anonymous
  • anonymous
giving up already @Ray10 ?
Ray10
  • Ray10
I think I am! :P I fought that there crocodile off, unlike Captain Hook xP
Ray10
  • Ray10
I would really appreciate knowing the secret :)
anonymous
  • anonymous
I'll decide if you're worthy :P Did you notice that we can add \(\large 2\pi\) to the angle and its cis wouldn't change one bit? :D \[\Large 16 \ \text{cis}\left(\frac{4\pi}{3}\right) = \ 16 \ \text{cis}\left(\frac{4\pi}{3}+2\pi\right)\]
Ray10
  • Ray10
therefore giving the value of yet another root?
Ray10
  • Ray10
yes I did :)
anonymous
  • anonymous
That's right ^.^ So work out \[\Large \left[16 \ \text{cis}\left(\frac{4\pi}{3}+2\pi\right)\right]^\frac14 \] And I'll see if you're worthy :D
Ray10
  • Ray10
I seem to get an odd answer.... \[-\sqrt{3} + i\] :S
anonymous
  • anonymous
anonymous
  • anonymous
And I'd probably sound like what you'd call a broken record, but we can add another \(\large 2\pi\) to the angle \[\Large16 \ \text{cis}\left(\frac{4\pi}{3}+2\pi\right)=16 \ \text{cis}\left(\frac{4\pi}{3}+4\pi\right)\]
anonymous
  • anonymous
and it's still the same. Right?
anonymous
  • anonymous
Hey @Ray10 stay with me here! (and how old are you anyway?)
Ray10
  • Ray10
it's like magic!!! :O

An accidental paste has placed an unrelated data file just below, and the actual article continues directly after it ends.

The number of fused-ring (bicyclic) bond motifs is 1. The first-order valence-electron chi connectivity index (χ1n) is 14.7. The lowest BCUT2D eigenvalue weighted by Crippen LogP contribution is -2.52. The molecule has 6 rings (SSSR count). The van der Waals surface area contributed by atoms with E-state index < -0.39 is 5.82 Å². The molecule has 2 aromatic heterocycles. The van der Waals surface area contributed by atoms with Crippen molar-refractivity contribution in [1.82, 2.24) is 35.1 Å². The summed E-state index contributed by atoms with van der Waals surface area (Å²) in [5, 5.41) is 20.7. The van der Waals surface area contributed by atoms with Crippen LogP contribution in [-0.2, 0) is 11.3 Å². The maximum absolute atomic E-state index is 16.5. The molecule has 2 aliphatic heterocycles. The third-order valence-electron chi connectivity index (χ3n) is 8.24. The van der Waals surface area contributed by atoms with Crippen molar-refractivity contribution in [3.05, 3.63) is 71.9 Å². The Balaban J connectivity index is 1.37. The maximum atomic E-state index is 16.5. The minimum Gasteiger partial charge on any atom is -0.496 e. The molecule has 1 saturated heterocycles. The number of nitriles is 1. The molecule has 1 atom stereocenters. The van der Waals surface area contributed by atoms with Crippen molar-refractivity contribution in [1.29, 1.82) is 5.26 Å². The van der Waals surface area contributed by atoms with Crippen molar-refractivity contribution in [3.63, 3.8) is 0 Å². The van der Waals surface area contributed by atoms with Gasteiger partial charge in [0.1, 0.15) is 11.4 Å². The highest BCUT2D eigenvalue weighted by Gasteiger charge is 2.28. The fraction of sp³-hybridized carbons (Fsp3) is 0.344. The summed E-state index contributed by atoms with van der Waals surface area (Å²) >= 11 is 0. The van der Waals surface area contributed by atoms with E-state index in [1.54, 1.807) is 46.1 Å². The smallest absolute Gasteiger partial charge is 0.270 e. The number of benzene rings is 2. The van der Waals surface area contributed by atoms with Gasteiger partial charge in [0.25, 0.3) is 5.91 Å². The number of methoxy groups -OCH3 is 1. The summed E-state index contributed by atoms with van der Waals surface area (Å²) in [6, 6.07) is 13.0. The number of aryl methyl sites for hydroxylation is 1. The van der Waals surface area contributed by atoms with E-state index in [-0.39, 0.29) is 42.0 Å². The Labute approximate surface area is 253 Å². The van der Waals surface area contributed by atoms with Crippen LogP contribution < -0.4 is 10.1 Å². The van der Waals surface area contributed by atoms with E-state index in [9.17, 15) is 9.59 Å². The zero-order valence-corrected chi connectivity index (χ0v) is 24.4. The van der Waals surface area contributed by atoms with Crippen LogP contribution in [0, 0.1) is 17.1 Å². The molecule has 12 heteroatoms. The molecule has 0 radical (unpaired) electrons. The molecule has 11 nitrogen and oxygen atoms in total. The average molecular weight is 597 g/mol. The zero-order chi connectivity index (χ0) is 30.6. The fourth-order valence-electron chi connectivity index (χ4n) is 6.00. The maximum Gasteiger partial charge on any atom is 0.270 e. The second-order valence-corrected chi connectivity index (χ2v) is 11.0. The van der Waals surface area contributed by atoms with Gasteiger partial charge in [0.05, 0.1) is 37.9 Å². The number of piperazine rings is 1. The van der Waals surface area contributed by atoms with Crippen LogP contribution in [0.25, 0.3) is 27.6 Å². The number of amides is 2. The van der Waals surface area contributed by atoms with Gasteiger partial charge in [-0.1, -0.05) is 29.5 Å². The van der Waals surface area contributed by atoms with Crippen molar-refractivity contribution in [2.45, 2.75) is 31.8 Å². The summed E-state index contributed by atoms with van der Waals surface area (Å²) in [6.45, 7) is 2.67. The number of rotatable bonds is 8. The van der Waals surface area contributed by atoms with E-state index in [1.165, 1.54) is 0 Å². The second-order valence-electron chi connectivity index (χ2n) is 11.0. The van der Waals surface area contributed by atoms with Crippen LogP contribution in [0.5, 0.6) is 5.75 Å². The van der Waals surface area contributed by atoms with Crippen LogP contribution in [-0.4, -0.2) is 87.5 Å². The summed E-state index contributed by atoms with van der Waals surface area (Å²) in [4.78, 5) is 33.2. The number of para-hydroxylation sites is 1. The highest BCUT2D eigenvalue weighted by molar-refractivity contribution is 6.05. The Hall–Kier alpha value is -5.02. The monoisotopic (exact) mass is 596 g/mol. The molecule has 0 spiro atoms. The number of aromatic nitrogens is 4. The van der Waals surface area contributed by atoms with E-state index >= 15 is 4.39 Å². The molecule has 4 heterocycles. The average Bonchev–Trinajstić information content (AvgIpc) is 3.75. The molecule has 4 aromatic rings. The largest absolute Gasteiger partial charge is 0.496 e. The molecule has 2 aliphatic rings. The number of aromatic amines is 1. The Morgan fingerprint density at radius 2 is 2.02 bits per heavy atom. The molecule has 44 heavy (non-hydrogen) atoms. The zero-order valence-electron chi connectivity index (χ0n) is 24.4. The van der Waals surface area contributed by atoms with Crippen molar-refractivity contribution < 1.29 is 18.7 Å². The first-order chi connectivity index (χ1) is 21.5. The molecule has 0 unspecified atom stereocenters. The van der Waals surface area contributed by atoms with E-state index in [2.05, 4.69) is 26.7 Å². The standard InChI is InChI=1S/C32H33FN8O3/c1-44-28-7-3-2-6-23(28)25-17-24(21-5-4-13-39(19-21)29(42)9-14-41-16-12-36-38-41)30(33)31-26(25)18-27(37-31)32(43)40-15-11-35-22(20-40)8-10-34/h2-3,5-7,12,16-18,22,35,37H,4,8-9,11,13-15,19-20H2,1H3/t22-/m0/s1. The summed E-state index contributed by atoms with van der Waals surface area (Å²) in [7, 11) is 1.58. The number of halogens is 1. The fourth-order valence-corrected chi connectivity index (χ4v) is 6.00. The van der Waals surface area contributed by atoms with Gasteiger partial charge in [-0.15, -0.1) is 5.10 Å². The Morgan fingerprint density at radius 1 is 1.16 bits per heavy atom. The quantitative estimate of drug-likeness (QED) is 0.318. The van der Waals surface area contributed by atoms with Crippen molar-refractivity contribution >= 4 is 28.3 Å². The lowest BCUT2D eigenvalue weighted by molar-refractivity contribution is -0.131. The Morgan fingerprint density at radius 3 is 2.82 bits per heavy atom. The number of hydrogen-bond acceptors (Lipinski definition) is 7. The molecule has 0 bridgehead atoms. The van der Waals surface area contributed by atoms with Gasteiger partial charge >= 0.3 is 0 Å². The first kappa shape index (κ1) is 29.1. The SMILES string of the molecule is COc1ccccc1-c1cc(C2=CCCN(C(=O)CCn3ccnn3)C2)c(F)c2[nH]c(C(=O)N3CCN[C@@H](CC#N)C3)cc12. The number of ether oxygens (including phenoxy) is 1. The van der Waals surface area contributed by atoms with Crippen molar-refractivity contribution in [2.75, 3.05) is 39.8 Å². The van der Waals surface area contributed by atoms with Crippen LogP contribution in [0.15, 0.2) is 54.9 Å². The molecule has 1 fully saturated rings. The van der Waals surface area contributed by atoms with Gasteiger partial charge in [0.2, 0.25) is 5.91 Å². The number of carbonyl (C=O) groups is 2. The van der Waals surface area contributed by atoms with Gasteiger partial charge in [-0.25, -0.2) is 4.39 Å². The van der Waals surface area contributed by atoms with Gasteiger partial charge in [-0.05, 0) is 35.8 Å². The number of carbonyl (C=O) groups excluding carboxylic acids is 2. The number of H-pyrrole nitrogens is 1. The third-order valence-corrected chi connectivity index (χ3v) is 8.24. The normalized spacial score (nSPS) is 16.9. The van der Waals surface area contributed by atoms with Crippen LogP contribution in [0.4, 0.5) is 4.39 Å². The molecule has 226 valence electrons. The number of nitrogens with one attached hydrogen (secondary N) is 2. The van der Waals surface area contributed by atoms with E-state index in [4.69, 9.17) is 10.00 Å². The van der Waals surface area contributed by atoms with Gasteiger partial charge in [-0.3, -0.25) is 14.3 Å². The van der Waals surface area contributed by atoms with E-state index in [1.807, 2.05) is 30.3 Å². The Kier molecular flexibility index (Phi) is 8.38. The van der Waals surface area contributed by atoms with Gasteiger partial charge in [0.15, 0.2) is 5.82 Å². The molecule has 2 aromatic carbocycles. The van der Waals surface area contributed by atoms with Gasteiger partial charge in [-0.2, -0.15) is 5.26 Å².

anonymous
  • anonymous
So let's get a new fourth root. \[\Large \left[16 \ \text{cis}\left(\frac{4\pi}{3}+4\pi\right)\right]^\frac14 \]
Ray10
  • Ray10
(I am \[\frac{ 5 }{ 10 } + \frac{ 8 }{ \frac{ 16 }{ 37 } }\] :P ) (how old are you?) \[-1-\sqrt{3}i\]
anonymous
  • anonymous
19?
anonymous
  • anonymous
steep. ^.^
Ray10
  • Ray10
haha yes that is correct :P
anonymous
  • anonymous
but, you're right. you seem to be on a roll :D
anonymous
  • anonymous
You are ready for the secret ^.^
Ray10
  • Ray10
yaaaaay!!! :D proved my worth :D
anonymous
  • anonymous
Which, if you were actually listening (something I don't do) you'd probably have figured out by now :D
Ray10
  • Ray10
add \[2\Pi \] ?
anonymous
  • anonymous
Close. Still wrong :P First, figure out one fourth root. \[\Large 2 \ \text{cis}\left(\frac{4\pi}3\right)\]
anonymous
  • anonymous
And then keep adding \(\LARGE \frac{2\pi}{\color{red}4}=\frac\pi2\) to the angle until you have four roots ^.^
Ray10
  • Ray10
so in this case, where we did \[+2\Pi and +4\Pi \] , do they count as roots?
anonymous
  • anonymous
whoopsie, the fourth root was \[\Large 2 \ \text{cis}\left(\frac\pi 3\right)\]sorry ^.^
Ray10
  • Ray10
oh so \[\frac{ \Pi }{ 3}\] is one?
anonymous
  • anonymous
So, to list them down, the four fourth roots are \[\Large 2 \ \text{cis}\left(\frac{\pi}3\right)\]\[\Large 2 \ \text{cis}\left(\frac{\pi}3+\frac\pi2\right)=\Large 2 \ \text{cis}\left(\frac{5\pi}6\right)\]\[\Large 2 \ \text{cis}\left(\frac{\pi}3+\pi\right)=\Large 2 \ \text{cis}\left(\frac{4\pi}3\right)\]\[\Large 2 \ \text{cis}\left(\frac{\pi}3+\frac{3\pi}2\right)=\Large 2 \ \text{cis}\left(\frac{11 \pi}6\right)\]